They predicted the conservative New Democracy party would win 18.9% of the votes, meaning it was set to hold 108 seats in the 300-member parliament.
This was far less than the 151 needed to form a government.
The left-wing Radical Left Coalition, or Syriza, was expected be second with 16.8% and 51 seats.
The socialist Pasok, previously the largest party, was projected to slip to third place. It was set to win 13.4% of the votes, giving it 41 seats.
New Democracy and Pasok had been in a coalition implementing unpopular economic reforms as the country tackles its debt crisis. They now appear to have suffered big losses.
With no outright majority, another coalition government will have to be formed.
Antonis Samaras, as leader of the biggest party, New Democracy, will be given the task.
But observers say he will have difficulty forming an administration able to maintain Greece's austerity drive and implement more cuts demanded by the country's creditors.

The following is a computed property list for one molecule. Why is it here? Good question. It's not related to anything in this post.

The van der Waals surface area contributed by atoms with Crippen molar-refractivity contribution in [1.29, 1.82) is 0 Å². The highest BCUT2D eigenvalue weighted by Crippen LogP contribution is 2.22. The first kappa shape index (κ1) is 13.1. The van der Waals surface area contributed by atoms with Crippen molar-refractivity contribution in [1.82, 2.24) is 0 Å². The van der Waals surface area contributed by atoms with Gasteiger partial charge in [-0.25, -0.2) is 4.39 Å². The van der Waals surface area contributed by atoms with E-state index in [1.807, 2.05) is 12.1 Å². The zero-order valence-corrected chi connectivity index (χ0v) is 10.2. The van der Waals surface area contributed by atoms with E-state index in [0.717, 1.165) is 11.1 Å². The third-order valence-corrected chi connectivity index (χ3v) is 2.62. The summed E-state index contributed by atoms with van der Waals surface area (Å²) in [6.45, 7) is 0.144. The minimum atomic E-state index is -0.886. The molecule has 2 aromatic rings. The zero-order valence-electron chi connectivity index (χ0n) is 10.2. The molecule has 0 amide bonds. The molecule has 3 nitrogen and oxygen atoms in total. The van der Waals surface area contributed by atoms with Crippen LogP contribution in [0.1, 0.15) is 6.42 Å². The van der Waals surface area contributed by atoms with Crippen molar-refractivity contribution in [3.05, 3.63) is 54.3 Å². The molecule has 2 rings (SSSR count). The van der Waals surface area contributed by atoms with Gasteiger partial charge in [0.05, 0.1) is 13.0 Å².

Mr Samaras called for a coalition government with two aims: for Greece to remain in the euro and to change the terms of its international bailout.
Shadow foreign minister Panos Panagiotopoulos of New Democracy said a "strong earthquake" of public anger had struck his party and Pasok, allowing smaller anti-austerity groups to make major gains.
Syriza chief Alexis Tsipras called for the overturning of the bailout.
The results of the election could determine the course the country takes after years of austerity measures.
The spending cuts and tax rises angered voters but were critical in convincing international creditors to extend Greece's loans to keep its economy afloat.
Meanwhile, the extreme right-wing Golden Dawn party is set to win enough votes to enter parliament for the first time in nearly 40 years.
An exit poll suggested it will receive 6%-8% of the votes amid rising immigration and crime concerns.
This was well above the necessary 3% threshold.
Golden Dawn's policies include placing landmines on the Turkish border to stem immigration.
New Democracy will have three days to carry out coalition negotiations.
If the talks fail, the mandate will go to the second party for a further three days, and then on to the third party.
If no coalition emerges, the country will have another election - a prospect which has alarmed Greece's international creditors.